Our recombinant proteins are beta-lactam free. Here’s why.
While critical for human health, Beta-Lactam antibiotics such as penicillin and cephalosporin can also have adverse effects on some people. Allergic reactions can range from relatively minor skin rashes to life-threatening anaphylaxis and decreases in blood pressure. While effective in treating infections caused by gram-positive and gram-negative bacteria, up to 10% of adults in the United States have had an allergic response to penicillin.
Given the health risks presented by this broad class of antibiotic compounds, the U.S. Food and Drug Administration (FDA) requires detection of penicillin G and ampicillin residues in non- Beta-Lactam pharmaceuticals at the level of 0.03 ppm. Because of the cross-reactivity (cross-sensitivity) of Beta-Lactams, FDA also recommends that manufacturers establish appropriate separation and control systems to prevent two types of contamination:
- Contamination of a non-penicillin Beta-Lactam by any other non-penicillin beta-lactam
- Contamination of any other type of product by a non-penicillin Beta-Lactam
Beta-Lactams are commonly used as selection markers in the production of recombinant proteins. Plasmids containing the gene encoding the protein to be produced also carry the gene for beta-lactamase. Bacteria which take up the plasmid will not die in the presence of a Beta-Lactam antibiotic, which is added to the fermentation process. Despite efforts to remove the antibiotic in subsequent downstream steps used to purify the recombinant protein, a residual amount may remain. If the recombinant protein is then used in culture protocols for cell therapy applications and those cells are infused into a patient, a hypersensitivity reaction may occur.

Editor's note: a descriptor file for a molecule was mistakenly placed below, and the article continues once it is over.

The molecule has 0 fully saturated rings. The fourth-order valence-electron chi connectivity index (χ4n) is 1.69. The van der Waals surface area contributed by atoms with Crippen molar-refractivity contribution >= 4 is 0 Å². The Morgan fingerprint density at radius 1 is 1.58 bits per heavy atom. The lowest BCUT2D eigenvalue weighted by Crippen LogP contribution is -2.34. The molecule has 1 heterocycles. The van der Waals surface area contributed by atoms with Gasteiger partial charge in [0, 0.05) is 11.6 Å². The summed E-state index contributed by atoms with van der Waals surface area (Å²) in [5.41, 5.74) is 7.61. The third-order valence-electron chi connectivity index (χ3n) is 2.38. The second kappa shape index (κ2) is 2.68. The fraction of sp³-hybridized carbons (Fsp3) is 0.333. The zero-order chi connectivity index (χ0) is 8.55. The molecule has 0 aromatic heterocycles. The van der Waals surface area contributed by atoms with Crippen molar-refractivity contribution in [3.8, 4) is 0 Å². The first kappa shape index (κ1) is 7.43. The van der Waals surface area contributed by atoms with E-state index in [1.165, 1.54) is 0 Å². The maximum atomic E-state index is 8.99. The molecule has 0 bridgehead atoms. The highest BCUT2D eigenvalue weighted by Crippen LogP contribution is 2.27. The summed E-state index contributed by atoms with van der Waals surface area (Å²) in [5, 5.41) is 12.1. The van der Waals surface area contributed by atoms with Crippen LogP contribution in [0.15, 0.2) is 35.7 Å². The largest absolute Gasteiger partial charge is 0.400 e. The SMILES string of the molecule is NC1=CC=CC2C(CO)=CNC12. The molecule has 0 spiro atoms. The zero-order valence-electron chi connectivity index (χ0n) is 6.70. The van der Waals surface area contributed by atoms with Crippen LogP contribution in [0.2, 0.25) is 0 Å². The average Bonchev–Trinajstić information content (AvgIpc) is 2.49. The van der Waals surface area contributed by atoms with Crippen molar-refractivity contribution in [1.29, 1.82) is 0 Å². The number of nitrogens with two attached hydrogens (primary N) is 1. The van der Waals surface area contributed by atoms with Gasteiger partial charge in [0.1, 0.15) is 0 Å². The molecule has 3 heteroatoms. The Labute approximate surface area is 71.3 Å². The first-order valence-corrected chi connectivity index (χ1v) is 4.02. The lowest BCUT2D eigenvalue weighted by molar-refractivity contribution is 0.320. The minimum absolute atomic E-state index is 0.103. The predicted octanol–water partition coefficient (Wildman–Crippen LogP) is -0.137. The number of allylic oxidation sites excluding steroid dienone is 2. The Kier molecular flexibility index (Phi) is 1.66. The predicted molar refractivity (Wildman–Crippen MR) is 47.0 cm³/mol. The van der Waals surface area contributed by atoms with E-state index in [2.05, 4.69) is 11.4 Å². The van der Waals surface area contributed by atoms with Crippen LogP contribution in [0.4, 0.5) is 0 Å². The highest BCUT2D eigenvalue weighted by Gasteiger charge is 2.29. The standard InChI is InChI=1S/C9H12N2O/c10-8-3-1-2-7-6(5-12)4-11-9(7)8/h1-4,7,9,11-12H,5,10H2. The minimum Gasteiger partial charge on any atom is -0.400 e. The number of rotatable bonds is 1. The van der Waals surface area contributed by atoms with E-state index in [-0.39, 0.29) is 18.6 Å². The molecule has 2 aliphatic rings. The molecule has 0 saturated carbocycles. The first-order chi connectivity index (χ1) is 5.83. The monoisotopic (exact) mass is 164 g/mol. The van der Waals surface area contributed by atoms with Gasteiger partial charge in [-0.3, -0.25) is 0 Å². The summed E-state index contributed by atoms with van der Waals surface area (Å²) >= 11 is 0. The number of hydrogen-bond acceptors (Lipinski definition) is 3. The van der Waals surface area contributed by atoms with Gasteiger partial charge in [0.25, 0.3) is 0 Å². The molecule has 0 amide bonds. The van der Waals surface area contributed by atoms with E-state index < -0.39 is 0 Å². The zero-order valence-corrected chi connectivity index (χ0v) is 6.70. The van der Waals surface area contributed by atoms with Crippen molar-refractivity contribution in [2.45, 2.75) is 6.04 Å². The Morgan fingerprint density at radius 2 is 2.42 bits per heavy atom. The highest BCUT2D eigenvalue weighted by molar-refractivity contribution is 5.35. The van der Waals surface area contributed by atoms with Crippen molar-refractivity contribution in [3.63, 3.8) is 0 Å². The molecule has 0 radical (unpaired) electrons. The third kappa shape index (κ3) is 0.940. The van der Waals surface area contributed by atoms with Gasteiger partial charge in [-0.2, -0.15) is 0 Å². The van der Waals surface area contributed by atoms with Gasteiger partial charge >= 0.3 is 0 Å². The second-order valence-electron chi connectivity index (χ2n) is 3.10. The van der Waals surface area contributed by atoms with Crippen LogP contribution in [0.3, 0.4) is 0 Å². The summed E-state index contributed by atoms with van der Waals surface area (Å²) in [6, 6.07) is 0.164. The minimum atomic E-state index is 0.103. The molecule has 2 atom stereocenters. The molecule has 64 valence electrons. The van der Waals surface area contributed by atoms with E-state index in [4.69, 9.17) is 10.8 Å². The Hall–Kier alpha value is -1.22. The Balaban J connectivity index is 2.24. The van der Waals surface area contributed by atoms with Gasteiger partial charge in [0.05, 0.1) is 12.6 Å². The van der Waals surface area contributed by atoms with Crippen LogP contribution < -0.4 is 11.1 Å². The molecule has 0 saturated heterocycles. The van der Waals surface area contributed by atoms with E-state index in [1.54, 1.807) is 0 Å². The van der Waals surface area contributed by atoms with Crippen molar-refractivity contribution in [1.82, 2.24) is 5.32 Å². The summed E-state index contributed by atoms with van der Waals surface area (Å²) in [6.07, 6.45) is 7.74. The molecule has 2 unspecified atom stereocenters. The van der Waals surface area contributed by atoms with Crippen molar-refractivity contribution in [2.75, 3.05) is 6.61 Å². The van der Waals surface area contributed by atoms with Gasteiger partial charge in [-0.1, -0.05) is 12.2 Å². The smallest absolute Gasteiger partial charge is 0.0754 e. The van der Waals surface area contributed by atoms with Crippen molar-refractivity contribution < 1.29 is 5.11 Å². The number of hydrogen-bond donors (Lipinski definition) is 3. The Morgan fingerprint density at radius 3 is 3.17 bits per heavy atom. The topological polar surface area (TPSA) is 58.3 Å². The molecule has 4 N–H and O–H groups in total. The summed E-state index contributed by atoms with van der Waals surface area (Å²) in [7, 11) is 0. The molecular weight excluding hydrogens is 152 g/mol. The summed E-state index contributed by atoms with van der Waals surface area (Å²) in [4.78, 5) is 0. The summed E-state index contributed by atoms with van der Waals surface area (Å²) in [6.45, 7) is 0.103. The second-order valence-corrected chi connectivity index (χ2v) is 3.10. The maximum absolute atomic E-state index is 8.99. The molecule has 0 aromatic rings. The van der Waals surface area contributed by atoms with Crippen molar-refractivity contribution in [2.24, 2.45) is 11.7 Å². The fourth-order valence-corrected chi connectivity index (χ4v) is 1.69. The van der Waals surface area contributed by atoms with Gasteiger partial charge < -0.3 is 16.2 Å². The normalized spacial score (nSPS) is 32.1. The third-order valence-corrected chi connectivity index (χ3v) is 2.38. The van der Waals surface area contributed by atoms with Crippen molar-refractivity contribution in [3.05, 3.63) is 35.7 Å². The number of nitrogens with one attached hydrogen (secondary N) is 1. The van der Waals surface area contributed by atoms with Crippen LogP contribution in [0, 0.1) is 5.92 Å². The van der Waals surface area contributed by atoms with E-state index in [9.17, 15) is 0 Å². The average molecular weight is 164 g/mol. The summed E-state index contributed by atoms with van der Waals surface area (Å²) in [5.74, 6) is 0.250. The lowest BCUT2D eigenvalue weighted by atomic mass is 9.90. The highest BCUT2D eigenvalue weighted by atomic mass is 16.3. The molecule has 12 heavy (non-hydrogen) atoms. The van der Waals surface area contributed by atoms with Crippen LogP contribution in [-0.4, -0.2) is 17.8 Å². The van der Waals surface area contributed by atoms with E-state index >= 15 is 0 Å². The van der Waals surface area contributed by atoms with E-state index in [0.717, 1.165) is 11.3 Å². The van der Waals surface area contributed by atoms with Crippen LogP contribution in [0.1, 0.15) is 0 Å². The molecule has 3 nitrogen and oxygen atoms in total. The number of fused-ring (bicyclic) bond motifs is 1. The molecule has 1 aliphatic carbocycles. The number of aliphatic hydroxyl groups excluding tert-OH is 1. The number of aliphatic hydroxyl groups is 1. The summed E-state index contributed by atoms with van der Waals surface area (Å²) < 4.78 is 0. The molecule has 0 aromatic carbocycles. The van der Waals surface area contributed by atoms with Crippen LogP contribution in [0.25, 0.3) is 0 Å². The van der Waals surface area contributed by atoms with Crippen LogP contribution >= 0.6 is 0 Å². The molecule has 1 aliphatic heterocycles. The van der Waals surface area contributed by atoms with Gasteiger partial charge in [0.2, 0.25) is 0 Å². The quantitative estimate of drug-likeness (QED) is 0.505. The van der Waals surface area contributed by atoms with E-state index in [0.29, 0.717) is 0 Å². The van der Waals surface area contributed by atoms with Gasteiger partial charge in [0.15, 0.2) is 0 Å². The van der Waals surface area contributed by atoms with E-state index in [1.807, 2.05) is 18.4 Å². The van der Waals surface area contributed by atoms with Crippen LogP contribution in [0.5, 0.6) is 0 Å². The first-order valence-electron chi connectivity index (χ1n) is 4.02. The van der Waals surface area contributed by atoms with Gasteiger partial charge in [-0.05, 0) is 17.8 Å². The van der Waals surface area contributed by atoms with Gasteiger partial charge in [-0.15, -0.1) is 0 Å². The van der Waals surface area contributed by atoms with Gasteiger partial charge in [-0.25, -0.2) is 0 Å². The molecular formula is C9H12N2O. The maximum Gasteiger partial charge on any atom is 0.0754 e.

In the best interest of your research, drug development, and patient safety, Shenandoah Biotechnology converted away from Beta-Lactams and now use kanamycin or another non- Beta-Lactam antibiotic as a selectable marker. The use of penicillin and streptomycin – commonly referred to as “pen-strep” – has also been eliminated in favor of gentamycin in our cell culture suite.
As you consider sources for recombinant proteins to be used in your culture processes, be sure there is no risk of Beta-Lactam antibiotics being present. Ask your supplier of recombinant proteins whether they are Beta-Lactam free, so you have increased confidence that you’ve made the right choice.
 Romano, A., Torres, M. J., Namour, F., Mayorga, C., Artesani, M. C., Venuti, A., Guéant, J. L., & Blanca, M. (2002), Immediate
hypersensitivity to cephalosporins. Allergy, 57, 52-57. https://doi.org/10.1034/j.1398-9995.57.s72.18.x
 Centers for Disease Control and Prevention (CDC). (2006). Sexually transmitted diseases treatment guidelines 2006.
Available at: www.cdc.gov/std/treatment/2006/penicillinallergy.htm.
 FDA Guidance for Industry. (2013). Non-penicillin Beta-Lactam Drugs: A CGMP Framework for Preventing Cross Contamination. Available at: www.fda.gov/files/drugs/published/Non-Penicillin-Beta-Lactam-Drugs–A-CGMP-Framework-for-Preventing-Cross-Contamination.pdf